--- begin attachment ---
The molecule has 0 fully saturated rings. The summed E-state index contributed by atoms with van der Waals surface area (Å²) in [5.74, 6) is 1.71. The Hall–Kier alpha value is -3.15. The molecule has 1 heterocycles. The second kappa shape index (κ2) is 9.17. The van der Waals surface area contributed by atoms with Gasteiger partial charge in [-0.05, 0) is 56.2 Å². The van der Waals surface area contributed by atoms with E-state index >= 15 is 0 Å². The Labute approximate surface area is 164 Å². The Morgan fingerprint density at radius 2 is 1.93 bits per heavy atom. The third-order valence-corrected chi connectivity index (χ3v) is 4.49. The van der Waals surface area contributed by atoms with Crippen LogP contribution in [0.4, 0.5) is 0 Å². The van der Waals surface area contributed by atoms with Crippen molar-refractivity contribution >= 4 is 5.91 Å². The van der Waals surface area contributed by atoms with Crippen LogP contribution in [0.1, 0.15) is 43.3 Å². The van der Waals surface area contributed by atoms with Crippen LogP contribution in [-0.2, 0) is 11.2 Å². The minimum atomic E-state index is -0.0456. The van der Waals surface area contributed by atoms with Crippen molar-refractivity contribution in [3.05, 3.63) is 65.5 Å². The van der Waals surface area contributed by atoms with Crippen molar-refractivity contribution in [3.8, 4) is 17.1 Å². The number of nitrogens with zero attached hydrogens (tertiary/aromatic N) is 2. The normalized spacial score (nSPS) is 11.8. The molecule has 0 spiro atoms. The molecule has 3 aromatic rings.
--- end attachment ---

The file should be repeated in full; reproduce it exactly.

The molecule has 0 fully saturated rings. The summed E-state index contributed by atoms with van der Waals surface area (Å²) in [5.74, 6) is 1.71. The Hall–Kier alpha value is -3.15. The molecule has 1 heterocycles. The second kappa shape index (κ2) is 9.17. The van der Waals surface area contributed by atoms with Gasteiger partial charge in [-0.05, 0) is 56.2 Å². The van der Waals surface area contributed by atoms with E-state index >= 15 is 0 Å². The Labute approximate surface area is 164 Å². The Morgan fingerprint density at radius 2 is 1.93 bits per heavy atom. The third-order valence-corrected chi connectivity index (χ3v) is 4.49. The van der Waals surface area contributed by atoms with Crippen LogP contribution in [0.4, 0.5) is 0 Å². The van der Waals surface area contributed by atoms with Crippen molar-refractivity contribution >= 4 is 5.91 Å². The van der Waals surface area contributed by atoms with Crippen LogP contribution in [0.1, 0.15) is 43.3 Å². The van der Waals surface area contributed by atoms with Crippen LogP contribution in [-0.2, 0) is 11.2 Å². The minimum atomic E-state index is -0.0456. The van der Waals surface area contributed by atoms with Crippen molar-refractivity contribution in [3.05, 3.63) is 65.5 Å². The van der Waals surface area contributed by atoms with Crippen molar-refractivity contribution in [3.8, 4) is 17.1 Å². The number of nitrogens with zero attached hydrogens (tertiary/aromatic N) is 2. The normalized spacial score (nSPS) is 11.8. The molecule has 0 spiro atoms. The molecule has 3 aromatic rings.